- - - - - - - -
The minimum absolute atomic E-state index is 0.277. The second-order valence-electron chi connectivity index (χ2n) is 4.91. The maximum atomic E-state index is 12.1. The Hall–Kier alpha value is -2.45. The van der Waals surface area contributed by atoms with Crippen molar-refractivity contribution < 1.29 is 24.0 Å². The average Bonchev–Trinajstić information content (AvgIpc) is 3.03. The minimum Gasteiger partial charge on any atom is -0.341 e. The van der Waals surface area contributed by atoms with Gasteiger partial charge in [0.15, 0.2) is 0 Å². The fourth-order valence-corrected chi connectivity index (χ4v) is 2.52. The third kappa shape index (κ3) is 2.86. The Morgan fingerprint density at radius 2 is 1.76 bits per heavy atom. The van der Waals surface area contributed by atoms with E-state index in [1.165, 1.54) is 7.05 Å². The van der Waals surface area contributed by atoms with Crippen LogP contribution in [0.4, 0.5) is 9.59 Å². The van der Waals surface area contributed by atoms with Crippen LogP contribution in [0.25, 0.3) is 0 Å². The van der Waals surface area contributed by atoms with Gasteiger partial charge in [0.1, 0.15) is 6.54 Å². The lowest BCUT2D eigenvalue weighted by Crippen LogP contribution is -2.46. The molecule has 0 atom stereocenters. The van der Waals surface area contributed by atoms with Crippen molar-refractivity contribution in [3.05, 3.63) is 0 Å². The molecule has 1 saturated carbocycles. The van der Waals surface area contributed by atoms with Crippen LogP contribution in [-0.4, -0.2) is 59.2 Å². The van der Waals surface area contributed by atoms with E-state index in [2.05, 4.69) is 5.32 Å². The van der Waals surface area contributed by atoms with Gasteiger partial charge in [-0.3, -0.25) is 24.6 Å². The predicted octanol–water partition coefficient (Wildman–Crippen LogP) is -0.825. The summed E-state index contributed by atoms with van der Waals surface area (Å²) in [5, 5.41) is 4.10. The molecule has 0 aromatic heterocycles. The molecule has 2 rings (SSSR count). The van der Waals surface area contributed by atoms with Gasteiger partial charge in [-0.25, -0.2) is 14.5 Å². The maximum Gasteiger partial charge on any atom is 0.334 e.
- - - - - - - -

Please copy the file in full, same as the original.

The minimum absolute atomic E-state index is 0.277. The second-order valence-electron chi connectivity index (χ2n) is 4.91. The maximum atomic E-state index is 12.1. The Hall–Kier alpha value is -2.45. The van der Waals surface area contributed by atoms with Crippen molar-refractivity contribution < 1.29 is 24.0 Å². The average Bonchev–Trinajstić information content (AvgIpc) is 3.03. The minimum Gasteiger partial charge on any atom is -0.341 e. The van der Waals surface area contributed by atoms with Gasteiger partial charge in [0.15, 0.2) is 0 Å². The fourth-order valence-corrected chi connectivity index (χ4v) is 2.52. The third kappa shape index (κ3) is 2.86. The Morgan fingerprint density at radius 2 is 1.76 bits per heavy atom. The van der Waals surface area contributed by atoms with E-state index in [1.165, 1.54) is 7.05 Å². The van der Waals surface area contributed by atoms with Crippen LogP contribution in [0.4, 0.5) is 9.59 Å². The van der Waals surface area contributed by atoms with Crippen LogP contribution in [0.25, 0.3) is 0 Å². The van der Waals surface area contributed by atoms with Gasteiger partial charge in [0.1, 0.15) is 6.54 Å². The lowest BCUT2D eigenvalue weighted by Crippen LogP contribution is -2.46. The molecule has 0 atom stereocenters. The van der Waals surface area contributed by atoms with Crippen molar-refractivity contribution in [3.05, 3.63) is 0 Å². The molecule has 1 saturated carbocycles. The van der Waals surface area contributed by atoms with Crippen LogP contribution in [-0.4, -0.2) is 59.2 Å². The van der Waals surface area contributed by atoms with E-state index in [2.05, 4.69) is 5.32 Å². The van der Waals surface area contributed by atoms with Gasteiger partial charge in [-0.3, -0.25) is 24.6 Å². The predicted octanol–water partition coefficient (Wildman–Crippen LogP) is -0.825. The summed E-state index contributed by atoms with van der Waals surface area (Å²) in [5, 5.41) is 4.10. The molecule has 0 aromatic heterocycles. The molecule has 2 rings (SSSR count). The van der Waals surface area contributed by atoms with Gasteiger partial charge in [-0.25, -0.2) is 14.5 Å². The maximum Gasteiger partial charge on any atom is 0.334 e.